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Cancer Res. 2006 Jul 1;66(13):6649-56.

Repression of prostaglandin dehydrogenase by epidermal growth factor and snail increases prostaglandin E2 and promotes cancer progression.

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Departments of Cell and Developmental Biology, Vanderbilt-Ingram Cancer Center, Vanderbilt University Medical Center, 2300 Pierce Avenue, Nashville, TN 37232, USA.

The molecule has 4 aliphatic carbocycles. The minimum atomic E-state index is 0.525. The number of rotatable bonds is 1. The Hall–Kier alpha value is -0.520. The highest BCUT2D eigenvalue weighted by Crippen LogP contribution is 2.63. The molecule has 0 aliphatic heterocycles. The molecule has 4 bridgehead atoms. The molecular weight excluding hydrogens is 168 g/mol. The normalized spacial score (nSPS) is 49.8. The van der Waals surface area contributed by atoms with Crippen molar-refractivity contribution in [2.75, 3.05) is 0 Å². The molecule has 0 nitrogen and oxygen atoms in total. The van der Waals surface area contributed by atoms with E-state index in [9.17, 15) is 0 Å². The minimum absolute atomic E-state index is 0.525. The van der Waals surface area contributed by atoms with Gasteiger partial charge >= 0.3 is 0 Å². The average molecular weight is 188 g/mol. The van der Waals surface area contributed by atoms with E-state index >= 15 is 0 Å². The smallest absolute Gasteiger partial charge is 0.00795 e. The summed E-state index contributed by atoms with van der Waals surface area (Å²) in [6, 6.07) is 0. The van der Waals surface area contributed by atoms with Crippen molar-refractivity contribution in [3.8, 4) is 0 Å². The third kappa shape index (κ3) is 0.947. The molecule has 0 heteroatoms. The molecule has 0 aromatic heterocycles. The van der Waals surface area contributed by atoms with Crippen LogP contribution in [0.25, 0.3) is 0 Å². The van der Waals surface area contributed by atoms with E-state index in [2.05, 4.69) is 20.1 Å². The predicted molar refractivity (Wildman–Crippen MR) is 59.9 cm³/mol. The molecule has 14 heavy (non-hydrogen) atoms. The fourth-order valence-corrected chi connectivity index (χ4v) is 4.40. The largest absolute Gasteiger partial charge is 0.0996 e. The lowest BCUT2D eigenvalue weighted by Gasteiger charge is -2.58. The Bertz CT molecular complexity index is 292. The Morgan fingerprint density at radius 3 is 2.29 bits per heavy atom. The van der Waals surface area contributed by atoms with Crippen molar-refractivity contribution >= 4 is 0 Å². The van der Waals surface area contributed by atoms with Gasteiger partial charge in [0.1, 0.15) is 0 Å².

Prostaglandin E(2) (PGE(2)), a proinflammatory bioactive lipid, promotes cancer progression by modulating proliferation, apoptosis, and angiogenesis. PGE(2) is a downstream product of cyclooxygenase (COX) and is biochemically inactivated by prostaglandin dehydrogenase (PGDH). In the present study, we investigated the mechanisms by which PGDH is down-regulated in cancer. We show that epidermal growth factor (EGF) represses PGDH expression in colorectal cancer cells. EGF receptor (EGFR) signaling induces Snail, which binds conserved E-box elements in the PGDH promoter to repress transcription. Induction of PGE(2) catabolism through inhibition of EGFR signaling blocks cancer growth in vivo. In human colon cancers, elevated Snail expression correlates well with down-regulation of PGDH. These data indicate that PGDH may serve a tumor suppressor function in colorectal cancer and provide a possible COX-2-independent way to target PGE(2) to inhibit cancer progression.

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